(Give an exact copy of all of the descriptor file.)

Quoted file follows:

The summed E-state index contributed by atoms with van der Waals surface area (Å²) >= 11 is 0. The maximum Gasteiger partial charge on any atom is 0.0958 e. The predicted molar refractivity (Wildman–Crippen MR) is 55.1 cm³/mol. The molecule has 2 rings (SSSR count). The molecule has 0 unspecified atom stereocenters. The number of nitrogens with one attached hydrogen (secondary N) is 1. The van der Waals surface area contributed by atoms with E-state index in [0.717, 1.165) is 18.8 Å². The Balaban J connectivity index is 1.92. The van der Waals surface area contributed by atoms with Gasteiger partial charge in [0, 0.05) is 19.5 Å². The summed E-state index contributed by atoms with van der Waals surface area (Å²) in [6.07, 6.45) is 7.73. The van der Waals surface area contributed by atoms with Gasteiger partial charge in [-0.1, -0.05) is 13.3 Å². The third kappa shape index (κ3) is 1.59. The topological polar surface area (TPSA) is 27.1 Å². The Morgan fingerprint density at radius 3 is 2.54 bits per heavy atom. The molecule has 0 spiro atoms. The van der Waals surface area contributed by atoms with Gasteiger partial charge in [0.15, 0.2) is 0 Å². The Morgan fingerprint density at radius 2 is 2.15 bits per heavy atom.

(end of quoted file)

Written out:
The summed E-state index contributed by atoms with van der Waals surface area (Å²) >= 11 is 0. The maximum Gasteiger partial charge on any atom is 0.0958 e. The predicted molar refractivity (Wildman–Crippen MR) is 55.1 cm³/mol. The molecule has 2 rings (SSSR count). The molecule has 0 unspecified atom stereocenters. The number of nitrogens with one attached hydrogen (secondary N) is 1. The van der Waals surface area contributed by atoms with E-state index in [0.717, 1.165) is 18.8 Å². The Balaban J connectivity index is 1.92. The van der Waals surface area contributed by atoms with Gasteiger partial charge in [0, 0.05) is 19.5 Å². The summed E-state index contributed by atoms with van der Waals surface area (Å²) in [6.07, 6.45) is 7.73. The van der Waals surface area contributed by atoms with Gasteiger partial charge in [-0.1, -0.05) is 13.3 Å². The third kappa shape index (κ3) is 1.59. The topological polar surface area (TPSA) is 27.1 Å². The Morgan fingerprint density at radius 3 is 2.54 bits per heavy atom. The molecule has 0 spiro atoms. The van der Waals surface area contributed by atoms with Gasteiger partial charge in [0.15, 0.2) is 0 Å². The Morgan fingerprint density at radius 2 is 2.15 bits per heavy atom.